• Federal Liberal MP Philip Ruddock. (AAP)Source: AAP
Does Philip Ruddock's appointment as 'Special Envoy on Human Rights' say something about Prime Minister Malcolm Turnbull's attitude to LGBTIQ rights?
By
Simon Copland

11 Feb 2016 - 2:09 PM  UPDATED 11 Feb 2016 - 2:09 PM

Earlier this week former Howard government minister Philip Ruddock was appointed as Australia’s Special Envoy for Human Rights. While Ruddock’s appointment has been criticised due to his role in developing Australia’s asylum seeker policy, we also need to look closely at his history on LGBTIQ rights. In doing so, we can get a sense of the Turnbull government’s direction on these issues.

Ruddock will be the first ever Special Envoy on Human Rights. Announcing the decision, Foreign Affairs Minister Julie Bishop stated:

"Mr Ruddock will focus on advancing Australia's human rights priorities of good governance, freedom of expression, gender equality, the rights of Indigenous peoples, and national human rights institutions.”

Ruddock will travel the world to promote Australia’s candidacy for membership of the Human Rights Council and represent Australia at international human rights events. He will become the Australian face of the issue of human rights abroad.

It is for this reason that many have rightfully criticised the appointment. In his time as immigration minister during the Howard government, it was Ruddock who designed the so-called ‘Pacific Solution’. That policy has been internationally condemned as a human rights disaster, most often by the UN itself. Making Ruddock the face of Australian human rights advocacy therefore seems a bit of a joke.

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But it is not just Ruddock’s history on asylum seekers that should concern us. As attorney-general, Ruddock shepherded through the changes to the Marriage Act in 2004 that explicitly banned same-sex marriage. He has remained opposed to same-sex marriage ever since.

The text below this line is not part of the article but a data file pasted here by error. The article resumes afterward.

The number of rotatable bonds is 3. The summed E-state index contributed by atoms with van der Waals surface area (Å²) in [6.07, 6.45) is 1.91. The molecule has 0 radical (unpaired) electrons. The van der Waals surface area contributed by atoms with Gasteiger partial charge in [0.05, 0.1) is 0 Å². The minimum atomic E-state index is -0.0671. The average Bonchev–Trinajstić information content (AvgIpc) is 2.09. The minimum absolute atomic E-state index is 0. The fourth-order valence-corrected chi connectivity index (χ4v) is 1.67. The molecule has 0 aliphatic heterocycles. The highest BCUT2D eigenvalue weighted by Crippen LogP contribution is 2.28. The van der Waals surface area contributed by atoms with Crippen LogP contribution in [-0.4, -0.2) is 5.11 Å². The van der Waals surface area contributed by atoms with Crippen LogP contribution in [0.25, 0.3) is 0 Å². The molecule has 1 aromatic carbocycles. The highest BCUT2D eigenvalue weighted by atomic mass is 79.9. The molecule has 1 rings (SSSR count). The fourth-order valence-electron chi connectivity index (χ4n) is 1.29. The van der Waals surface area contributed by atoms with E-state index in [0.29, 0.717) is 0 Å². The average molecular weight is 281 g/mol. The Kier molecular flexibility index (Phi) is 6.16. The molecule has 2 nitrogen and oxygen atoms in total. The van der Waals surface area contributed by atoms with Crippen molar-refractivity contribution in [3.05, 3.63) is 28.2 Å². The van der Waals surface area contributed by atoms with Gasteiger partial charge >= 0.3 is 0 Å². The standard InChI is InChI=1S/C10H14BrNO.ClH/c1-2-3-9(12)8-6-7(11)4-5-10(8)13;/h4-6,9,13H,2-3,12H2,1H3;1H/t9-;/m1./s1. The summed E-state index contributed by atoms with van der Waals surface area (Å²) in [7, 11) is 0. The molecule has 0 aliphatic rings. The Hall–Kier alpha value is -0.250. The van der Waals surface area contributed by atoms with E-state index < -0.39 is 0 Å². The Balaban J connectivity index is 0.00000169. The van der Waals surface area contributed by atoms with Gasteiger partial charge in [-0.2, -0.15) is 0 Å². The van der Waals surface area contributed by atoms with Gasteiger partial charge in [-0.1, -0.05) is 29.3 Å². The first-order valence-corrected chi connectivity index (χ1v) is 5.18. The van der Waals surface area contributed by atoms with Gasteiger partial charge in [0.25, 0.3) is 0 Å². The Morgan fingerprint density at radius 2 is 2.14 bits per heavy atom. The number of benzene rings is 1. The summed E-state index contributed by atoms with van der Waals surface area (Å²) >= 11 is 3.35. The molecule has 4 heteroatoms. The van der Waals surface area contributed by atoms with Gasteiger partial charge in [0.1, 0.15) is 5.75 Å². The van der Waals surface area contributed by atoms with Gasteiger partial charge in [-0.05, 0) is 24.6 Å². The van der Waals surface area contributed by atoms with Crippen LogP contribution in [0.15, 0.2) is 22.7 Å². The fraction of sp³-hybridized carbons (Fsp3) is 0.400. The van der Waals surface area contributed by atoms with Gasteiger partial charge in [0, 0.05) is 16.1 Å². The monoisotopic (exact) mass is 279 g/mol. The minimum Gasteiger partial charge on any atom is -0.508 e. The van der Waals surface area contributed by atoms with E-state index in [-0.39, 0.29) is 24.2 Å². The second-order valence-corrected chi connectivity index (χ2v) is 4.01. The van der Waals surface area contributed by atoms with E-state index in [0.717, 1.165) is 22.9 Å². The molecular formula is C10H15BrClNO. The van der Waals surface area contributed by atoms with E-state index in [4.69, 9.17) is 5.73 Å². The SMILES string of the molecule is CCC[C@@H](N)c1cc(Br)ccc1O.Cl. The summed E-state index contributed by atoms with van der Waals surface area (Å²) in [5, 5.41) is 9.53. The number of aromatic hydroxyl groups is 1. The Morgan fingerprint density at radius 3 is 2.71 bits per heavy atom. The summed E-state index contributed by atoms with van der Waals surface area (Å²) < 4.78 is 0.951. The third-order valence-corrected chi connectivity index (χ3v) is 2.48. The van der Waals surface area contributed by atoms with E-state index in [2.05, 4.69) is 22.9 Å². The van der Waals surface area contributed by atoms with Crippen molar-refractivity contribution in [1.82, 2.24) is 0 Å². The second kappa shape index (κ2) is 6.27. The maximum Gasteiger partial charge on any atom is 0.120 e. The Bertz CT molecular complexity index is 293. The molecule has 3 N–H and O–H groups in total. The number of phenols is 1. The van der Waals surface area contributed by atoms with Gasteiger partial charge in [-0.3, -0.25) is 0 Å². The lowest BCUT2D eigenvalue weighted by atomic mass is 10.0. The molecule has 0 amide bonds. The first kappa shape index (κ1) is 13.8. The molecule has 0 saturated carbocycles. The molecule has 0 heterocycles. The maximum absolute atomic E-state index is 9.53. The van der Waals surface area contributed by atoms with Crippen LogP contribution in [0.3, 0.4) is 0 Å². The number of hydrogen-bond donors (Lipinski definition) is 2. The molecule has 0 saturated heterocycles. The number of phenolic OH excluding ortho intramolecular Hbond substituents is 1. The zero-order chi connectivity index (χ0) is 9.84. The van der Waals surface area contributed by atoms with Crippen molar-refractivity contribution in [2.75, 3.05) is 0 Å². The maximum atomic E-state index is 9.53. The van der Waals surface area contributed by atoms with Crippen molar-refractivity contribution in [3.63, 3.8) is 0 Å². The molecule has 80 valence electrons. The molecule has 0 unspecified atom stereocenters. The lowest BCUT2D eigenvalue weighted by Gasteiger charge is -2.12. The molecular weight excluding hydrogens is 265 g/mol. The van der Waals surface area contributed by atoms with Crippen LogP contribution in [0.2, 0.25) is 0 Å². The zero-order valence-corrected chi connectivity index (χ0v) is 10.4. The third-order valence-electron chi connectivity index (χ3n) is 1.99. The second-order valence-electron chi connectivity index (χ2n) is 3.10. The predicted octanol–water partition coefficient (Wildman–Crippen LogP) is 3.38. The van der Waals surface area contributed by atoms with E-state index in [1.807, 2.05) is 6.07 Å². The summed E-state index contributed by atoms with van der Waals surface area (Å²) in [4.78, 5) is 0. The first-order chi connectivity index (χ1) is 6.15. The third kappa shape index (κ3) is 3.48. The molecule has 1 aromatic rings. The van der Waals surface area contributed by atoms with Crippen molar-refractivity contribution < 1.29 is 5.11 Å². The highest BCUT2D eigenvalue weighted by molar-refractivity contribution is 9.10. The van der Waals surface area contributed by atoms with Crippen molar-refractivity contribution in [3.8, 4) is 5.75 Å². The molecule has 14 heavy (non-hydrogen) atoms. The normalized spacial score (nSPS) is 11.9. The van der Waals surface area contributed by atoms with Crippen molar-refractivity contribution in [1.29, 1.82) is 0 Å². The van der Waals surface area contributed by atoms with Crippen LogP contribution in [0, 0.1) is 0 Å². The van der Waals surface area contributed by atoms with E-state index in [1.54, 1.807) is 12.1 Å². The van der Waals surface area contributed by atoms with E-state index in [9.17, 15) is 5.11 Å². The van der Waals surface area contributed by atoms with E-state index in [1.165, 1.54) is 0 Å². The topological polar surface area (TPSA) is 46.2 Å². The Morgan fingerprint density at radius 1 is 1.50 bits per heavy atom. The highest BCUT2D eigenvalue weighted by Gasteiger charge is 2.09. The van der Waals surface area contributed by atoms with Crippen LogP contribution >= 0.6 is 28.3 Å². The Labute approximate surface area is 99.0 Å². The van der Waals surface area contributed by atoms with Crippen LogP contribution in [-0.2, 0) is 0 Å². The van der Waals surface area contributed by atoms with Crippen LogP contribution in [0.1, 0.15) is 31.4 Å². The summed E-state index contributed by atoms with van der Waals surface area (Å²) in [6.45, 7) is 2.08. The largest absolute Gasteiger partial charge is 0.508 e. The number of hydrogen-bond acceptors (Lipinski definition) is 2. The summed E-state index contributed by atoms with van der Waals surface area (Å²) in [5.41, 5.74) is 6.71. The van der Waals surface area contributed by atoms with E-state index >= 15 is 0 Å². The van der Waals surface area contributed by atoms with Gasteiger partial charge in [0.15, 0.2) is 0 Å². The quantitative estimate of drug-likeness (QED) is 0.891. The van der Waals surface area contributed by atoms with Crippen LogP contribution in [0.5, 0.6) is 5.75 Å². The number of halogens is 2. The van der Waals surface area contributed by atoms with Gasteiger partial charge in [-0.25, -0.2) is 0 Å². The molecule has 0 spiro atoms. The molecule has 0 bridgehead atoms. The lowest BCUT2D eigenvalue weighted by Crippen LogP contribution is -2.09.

In 2007 he also blocked moves to extend pension rights to the partners of gay judges, and criticised a report proposing equal entitlement for same-sex couples.

This appointment therefore says a lot about our government’s approach not just to the UN, but to LGBTIQ rights.

Ruddock’s views are at odds with much of the direction of the UN. Whilst LGBTIQ rights are still contentious within many UN states (and in turn the UN General Assembly), the organisation as a whole seems to be moving forward on the issue.

In 2011 for example, the UN Human Rights Council passed a ‘historic resolution’ calling for equal rights for everyone regardless of their sexual orientation. South Africa proposed the resolution, stating that “no-one should be subject to discrimination or violence due to sexual orientation or gender identity”.

Gender and sexual discrimination has been a major theme for General Secretary Ban Ki Moon, stating that he “learned to speak out because lives are at stake, and because it is our duty under the United Nations Charter and the Universal Declaration of Human Rights to protect the rights of everyone, everywhere”. Combatting discrimination is also a focus of the Human Rights Office, which has developed a global education campaign on LGTBIQ discrimination called ‘Free and Equal’.

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It is in this context that appointing a reactionary conservative like Ruddock is so baffling. How is Ruddock going to campaign for Australia to become a member of the Human Rights Council when his own views contradict the very direction of the body?  

This is a trend for Prime Minister Malcolm Turnbull when it comes to LGBTIQ rights. While championed as a welcome relief from the leadership of Tony Abbott, Turnbull has played a long series of political games with LGBTIQ people.

We celebrate him for his position on same-sex marriage, but it’s easy to forget that in the early days Turnbull couldn’t even make a decision without surveying his community (despite representing the seat with the highest proportion of gays and lesbians in the country).

Turnbull has sought political cover, trying as hard as he could not to upset conservative colleagues in the process. When he became prime minister, he was quick to change his position on a marriage equality plebiscite, suddenly supporting the idea. This seemed a key compromise from him in order to secure the top job, trading away LGBTIQ people (as he saw it) in order to gain power. 

In reality, Ruddock is unlikely to have much impact in his new job - it will be largely a symbolic role. But his appointment is the signal regarding the PM's commitment to LGBTIQ rights.